Columnists Shoot, Miss on Celtics

As has been well documented in the past month, we’ve got some issues with the columnists in this town. After John Gonzalez took them to task for their schmaltzy pieces, Kevin Cullen showed some signs of life when he fought back, which we applauded.

1213895551Apparently, Cullen didn’t hear our praise, probably because he doesn’t quite understand the internet. But that’s just the beginning of the ways in which our city’s columnists don’t comprehend what the Celtics victory means to Boston.

In his column today, Cullen writes from Ireland.

So I get off the big green bird early Wednesday and I ask the first person I see, a little guy selling newspapers in Dublin Airport, who won the Celtics game and he goes, “Celtic? You mean the football team?


Jesus, Mary and Joseph, says I.

So I walk out of the terminal and I go to the place to get the bus to take me to South County Dublin where the girls have posh accents and I ask the bus driver did he know who won the Celtics game and your man was Polish and didn’t speak much English but that’s Ireland these days.

We haven’t been there in a while, but we’re pretty sure they have the internet in Ireland. You could have loaded up and had the score as soon as you could find an internet cafe. Or, you know, stayed in the city, if you cared so much.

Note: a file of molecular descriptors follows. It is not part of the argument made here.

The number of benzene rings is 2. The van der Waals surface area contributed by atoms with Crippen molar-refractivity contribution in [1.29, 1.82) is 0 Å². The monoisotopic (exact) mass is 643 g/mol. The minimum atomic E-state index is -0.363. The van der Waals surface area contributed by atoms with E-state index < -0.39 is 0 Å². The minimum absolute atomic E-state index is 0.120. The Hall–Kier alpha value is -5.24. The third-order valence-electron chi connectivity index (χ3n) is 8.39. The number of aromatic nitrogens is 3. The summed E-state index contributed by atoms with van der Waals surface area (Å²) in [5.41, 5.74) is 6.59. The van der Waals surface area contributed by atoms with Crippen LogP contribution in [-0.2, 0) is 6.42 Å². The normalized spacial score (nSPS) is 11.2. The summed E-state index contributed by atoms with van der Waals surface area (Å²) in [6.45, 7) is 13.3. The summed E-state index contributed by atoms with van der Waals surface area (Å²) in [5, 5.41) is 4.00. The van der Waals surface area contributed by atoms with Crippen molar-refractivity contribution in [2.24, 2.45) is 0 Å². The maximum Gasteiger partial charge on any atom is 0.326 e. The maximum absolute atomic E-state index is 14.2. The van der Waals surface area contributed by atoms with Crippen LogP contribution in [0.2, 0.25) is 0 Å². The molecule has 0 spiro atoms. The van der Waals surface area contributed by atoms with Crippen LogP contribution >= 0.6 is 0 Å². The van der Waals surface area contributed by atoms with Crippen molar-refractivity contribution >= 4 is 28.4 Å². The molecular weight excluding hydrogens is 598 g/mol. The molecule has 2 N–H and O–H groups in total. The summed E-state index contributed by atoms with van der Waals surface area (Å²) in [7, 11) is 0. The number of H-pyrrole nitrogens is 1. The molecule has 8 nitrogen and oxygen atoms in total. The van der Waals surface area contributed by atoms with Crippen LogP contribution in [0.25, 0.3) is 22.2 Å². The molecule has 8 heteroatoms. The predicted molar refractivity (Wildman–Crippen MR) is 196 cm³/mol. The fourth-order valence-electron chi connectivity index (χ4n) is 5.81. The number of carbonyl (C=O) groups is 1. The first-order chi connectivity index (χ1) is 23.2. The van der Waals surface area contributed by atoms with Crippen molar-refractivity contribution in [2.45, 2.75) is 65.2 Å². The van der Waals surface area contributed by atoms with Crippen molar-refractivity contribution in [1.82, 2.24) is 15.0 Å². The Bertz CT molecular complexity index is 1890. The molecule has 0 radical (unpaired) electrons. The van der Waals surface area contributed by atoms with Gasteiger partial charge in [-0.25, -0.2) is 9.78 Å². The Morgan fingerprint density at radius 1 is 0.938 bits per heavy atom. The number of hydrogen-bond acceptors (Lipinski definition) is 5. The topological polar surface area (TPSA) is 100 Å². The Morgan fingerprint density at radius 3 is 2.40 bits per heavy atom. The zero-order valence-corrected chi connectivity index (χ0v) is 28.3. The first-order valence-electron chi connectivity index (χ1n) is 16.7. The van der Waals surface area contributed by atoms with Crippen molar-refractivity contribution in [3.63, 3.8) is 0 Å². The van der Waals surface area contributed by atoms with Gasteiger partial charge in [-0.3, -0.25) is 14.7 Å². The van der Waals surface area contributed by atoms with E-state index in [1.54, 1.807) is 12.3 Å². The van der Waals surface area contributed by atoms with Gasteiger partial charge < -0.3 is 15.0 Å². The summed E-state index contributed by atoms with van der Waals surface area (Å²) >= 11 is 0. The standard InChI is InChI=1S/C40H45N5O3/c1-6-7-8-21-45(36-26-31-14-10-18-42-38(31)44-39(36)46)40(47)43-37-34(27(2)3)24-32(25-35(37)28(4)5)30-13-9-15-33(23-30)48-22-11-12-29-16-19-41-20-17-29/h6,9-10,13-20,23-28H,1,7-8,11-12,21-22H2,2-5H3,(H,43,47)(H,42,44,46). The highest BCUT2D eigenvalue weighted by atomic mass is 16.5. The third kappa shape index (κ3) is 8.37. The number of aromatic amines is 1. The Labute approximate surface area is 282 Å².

Things aren’t much better over at the Herald. Indentured radio servant and all-around miserable human being Howie Carr makes like Keith Foulke and calls sports fans fast-food working homers.

I love the idiots who throng into Boston for these parades. Duh, they say, I’m takin’ da day off. The day off from what? The methadone clinic? If you were wondering why it took so long to get an order of fries at McDonald’s, I have two words for you. Sweet Seventeen.

It’s the usual Howie tripe, but with one twist—he doesn’t rhetorically ask if WRKO is hiring.

Adrian Walker comes closest to getting the point.

To watch yesterday was to be reminded that so much of the appeal of sports is communal. However superficially, or contrived, the fun of sports is in sharing it with friends, neighbors, even strangers. The reason the parades never seem old is that people never tire of having an excuse to come together.

Aside from the enthusiasm of the players, perhaps the most striking thing about yesterday’s parade was the crowd’s diversity. There were black kids from Dorchester and white kids from Wellesley. Red-haired kids with thick Southie accents and Kangol hats cheered alongside office workers who were on long lunches. Yes, Howie, even some people from the methadone clinic probably came out.

Even more than the Patriots and Red Sox celebrations, the Celtics celebration brought all the disparate groups that live in Boston for one day, and that deserves to be celebrated. It’s too bad the city’s columnists missed the party, not to mention the story.